Recently, Glyphosate was discovered in five major wine brands. Unfortunately, it’s not limited to just five brands — weedkillers are widely used in farming, and their residues end up in many foods and beverages. The only way to find Glyphosate-free wines? Clean Label Project. This nonprofit is now helping test wines for the most harmful toxins, including Glyphosate.
We sat down with Clean Label Project Executive Director Jackie Bowen to better understand their process. To be Clean Label Certified, a wine needs to be free of 130 environmental and industrial contaminants.
So far, only two wines have met Clean Label Project’s rigorous standards: LifeVine Wine and Great Oregon Wine Company. The organization is now working to bring as many wine brands on board as possible. Hopefully, this will result in better, cleaner wines for wine drinkers nationwide.
Why not simply buy organic? Here are the key differences between Clean Label wine and USDA organic wine:
Heavy Metal Testing
The USDA does not test for Arsenic, Cadmium, Lead, and Mercury in organic products. These compounds are all linked to cancer or organ damage. Clean Label Project does test for heavy metals in wine, and actually weighs them higher in its score because it views them as the most dangerous to health.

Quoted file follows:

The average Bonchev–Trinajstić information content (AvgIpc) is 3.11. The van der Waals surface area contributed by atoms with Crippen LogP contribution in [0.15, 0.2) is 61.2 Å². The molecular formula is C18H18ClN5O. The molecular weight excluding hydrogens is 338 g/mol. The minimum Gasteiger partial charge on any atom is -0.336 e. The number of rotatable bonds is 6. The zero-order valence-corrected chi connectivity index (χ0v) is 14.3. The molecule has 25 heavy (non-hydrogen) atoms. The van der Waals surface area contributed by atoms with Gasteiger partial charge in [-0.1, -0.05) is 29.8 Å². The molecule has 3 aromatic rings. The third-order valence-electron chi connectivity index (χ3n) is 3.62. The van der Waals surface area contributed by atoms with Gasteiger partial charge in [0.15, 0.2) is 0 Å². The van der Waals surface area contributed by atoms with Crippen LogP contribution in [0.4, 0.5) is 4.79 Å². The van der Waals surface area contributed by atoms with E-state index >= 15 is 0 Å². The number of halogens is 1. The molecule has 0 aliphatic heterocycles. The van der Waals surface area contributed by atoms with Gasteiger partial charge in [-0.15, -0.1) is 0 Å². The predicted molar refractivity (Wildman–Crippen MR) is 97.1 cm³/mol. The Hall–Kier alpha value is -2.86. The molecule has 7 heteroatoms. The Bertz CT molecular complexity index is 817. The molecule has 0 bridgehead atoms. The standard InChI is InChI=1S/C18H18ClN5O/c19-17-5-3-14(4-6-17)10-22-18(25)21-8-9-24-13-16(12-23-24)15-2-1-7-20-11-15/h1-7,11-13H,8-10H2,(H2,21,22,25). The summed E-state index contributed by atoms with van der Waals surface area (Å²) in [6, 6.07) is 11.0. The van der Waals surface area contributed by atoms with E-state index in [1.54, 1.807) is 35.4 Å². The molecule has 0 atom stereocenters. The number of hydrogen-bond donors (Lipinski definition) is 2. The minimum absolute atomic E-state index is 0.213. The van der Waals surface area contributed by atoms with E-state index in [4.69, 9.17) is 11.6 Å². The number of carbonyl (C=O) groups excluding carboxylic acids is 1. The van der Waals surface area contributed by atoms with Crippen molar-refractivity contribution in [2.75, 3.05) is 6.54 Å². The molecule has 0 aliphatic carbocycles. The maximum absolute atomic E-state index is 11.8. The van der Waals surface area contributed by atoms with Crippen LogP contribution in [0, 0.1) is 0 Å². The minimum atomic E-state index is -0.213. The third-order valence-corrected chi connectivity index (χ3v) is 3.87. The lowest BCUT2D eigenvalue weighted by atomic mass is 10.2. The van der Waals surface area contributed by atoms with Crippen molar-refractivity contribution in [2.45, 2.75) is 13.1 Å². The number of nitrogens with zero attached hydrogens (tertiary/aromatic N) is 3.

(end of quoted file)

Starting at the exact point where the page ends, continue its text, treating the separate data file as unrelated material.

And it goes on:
Despite the significant concern around Glyphosate, the USDA has continued to exclude it from organic product testing. Clean Label Project does test for Glyphosate in wine.
Final Product Testing
Clean Label Project buys and tests the exact same wines that we purchase from stores. These tests are unscheduled and unannounced. The USDA, on the other hand, usually tests organic wines on-site at production facilities. Contamination can occur even during the storage process, so testing the final wine we actually drink is the most accurate.
It’s impossible to have zero levels of toxins in a wine. Our food systems are so contaminated that all products, even organic wines, have trace levels of contaminants. Knowing this, Clean Label Project has gone to great lengths to understand what’s “normal”. It has tested hundreds of America’s bestselling wines (based off of Nielsen sales data) to help assess how a wine’s contaminant levels compare to the rest of the market. Its tests include varietals from all of the major brands we can think of, such as Mondavi, Yellowtail, Kirkland, and Chateau St. Michelle. This has helped create a more accurate definition for wine purity.
Sometimes, what’s not listed on food labels is more important than what is on them. Clean Label Project is pioneering the fight for higher quality and accountability in the wine industry. We hope to see many more Clean Label wines in the future. To learn more about Clean Label wines, visit cleanlabelproject.org.